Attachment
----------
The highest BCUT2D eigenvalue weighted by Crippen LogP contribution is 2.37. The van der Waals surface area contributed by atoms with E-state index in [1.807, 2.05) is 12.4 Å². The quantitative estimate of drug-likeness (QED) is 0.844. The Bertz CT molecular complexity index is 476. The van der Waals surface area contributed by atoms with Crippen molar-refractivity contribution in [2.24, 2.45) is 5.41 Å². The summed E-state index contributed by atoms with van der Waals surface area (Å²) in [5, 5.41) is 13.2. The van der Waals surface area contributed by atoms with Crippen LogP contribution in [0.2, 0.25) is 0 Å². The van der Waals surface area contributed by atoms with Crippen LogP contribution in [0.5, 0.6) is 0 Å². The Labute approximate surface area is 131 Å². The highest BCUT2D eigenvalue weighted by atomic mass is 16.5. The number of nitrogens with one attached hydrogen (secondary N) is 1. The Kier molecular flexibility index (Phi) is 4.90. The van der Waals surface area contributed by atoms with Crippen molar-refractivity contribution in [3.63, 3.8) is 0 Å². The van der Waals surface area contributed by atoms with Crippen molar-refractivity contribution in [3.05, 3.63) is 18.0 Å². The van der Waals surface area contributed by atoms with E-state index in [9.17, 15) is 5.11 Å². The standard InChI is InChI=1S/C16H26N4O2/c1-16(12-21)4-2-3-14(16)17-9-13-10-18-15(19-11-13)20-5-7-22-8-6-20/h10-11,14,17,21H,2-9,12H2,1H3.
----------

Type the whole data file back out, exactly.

The highest BCUT2D eigenvalue weighted by Crippen LogP contribution is 2.37. The van der Waals surface area contributed by atoms with E-state index in [1.807, 2.05) is 12.4 Å². The quantitative estimate of drug-likeness (QED) is 0.844. The Bertz CT molecular complexity index is 476. The van der Waals surface area contributed by atoms with Crippen molar-refractivity contribution in [2.24, 2.45) is 5.41 Å². The summed E-state index contributed by atoms with van der Waals surface area (Å²) in [5, 5.41) is 13.2. The van der Waals surface area contributed by atoms with Crippen LogP contribution in [0.2, 0.25) is 0 Å². The van der Waals surface area contributed by atoms with Crippen LogP contribution in [0.5, 0.6) is 0 Å². The Labute approximate surface area is 131 Å². The highest BCUT2D eigenvalue weighted by atomic mass is 16.5. The number of nitrogens with one attached hydrogen (secondary N) is 1. The Kier molecular flexibility index (Phi) is 4.90. The van der Waals surface area contributed by atoms with Crippen molar-refractivity contribution in [3.63, 3.8) is 0 Å². The van der Waals surface area contributed by atoms with Crippen molar-refractivity contribution in [3.05, 3.63) is 18.0 Å². The van der Waals surface area contributed by atoms with E-state index in [9.17, 15) is 5.11 Å². The standard InChI is InChI=1S/C16H26N4O2/c1-16(12-21)4-2-3-14(16)17-9-13-10-18-15(19-11-13)20-5-7-22-8-6-20/h10-11,14,17,21H,2-9,12H2,1H3.